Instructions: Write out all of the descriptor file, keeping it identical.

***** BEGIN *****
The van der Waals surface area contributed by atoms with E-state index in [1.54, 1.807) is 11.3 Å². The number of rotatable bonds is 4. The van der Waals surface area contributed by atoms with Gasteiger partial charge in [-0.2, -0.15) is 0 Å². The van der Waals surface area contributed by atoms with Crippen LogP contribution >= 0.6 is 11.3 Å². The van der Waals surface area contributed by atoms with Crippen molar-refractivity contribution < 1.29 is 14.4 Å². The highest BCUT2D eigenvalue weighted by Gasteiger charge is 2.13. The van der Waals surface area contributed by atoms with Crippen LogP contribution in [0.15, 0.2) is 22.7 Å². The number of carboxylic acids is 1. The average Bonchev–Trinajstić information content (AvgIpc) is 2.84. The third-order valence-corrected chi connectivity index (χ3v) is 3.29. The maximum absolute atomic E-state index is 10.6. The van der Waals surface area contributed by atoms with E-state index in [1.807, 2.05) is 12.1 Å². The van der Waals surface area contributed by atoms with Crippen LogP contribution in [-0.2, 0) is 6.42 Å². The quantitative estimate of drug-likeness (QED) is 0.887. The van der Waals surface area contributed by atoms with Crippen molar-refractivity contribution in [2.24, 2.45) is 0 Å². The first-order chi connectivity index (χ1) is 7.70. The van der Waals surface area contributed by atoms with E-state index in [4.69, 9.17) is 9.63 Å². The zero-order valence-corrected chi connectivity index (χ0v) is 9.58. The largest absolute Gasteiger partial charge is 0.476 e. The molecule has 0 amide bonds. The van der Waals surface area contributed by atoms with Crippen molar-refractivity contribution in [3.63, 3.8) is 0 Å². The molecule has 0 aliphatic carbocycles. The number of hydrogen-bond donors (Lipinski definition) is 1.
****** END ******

The van der Waals surface area contributed by atoms with E-state index in [1.54, 1.807) is 11.3 Å². The number of rotatable bonds is 4. The van der Waals surface area contributed by atoms with Gasteiger partial charge in [-0.2, -0.15) is 0 Å². The van der Waals surface area contributed by atoms with Crippen LogP contribution >= 0.6 is 11.3 Å². The van der Waals surface area contributed by atoms with Crippen molar-refractivity contribution < 1.29 is 14.4 Å². The highest BCUT2D eigenvalue weighted by Gasteiger charge is 2.13. The van der Waals surface area contributed by atoms with Crippen LogP contribution in [0.15, 0.2) is 22.7 Å². The number of carboxylic acids is 1. The average Bonchev–Trinajstić information content (AvgIpc) is 2.84. The third-order valence-corrected chi connectivity index (χ3v) is 3.29. The maximum absolute atomic E-state index is 10.6. The van der Waals surface area contributed by atoms with E-state index in [1.807, 2.05) is 12.1 Å². The van der Waals surface area contributed by atoms with Crippen LogP contribution in [-0.2, 0) is 6.42 Å². The quantitative estimate of drug-likeness (QED) is 0.887. The van der Waals surface area contributed by atoms with Crippen molar-refractivity contribution in [2.24, 2.45) is 0 Å². The first-order chi connectivity index (χ1) is 7.70. The van der Waals surface area contributed by atoms with E-state index in [4.69, 9.17) is 9.63 Å². The zero-order valence-corrected chi connectivity index (χ0v) is 9.58. The largest absolute Gasteiger partial charge is 0.476 e. The molecule has 0 amide bonds. The van der Waals surface area contributed by atoms with Crippen molar-refractivity contribution in [3.63, 3.8) is 0 Å². The molecule has 0 aliphatic carbocycles. The number of hydrogen-bond donors (Lipinski definition) is 1.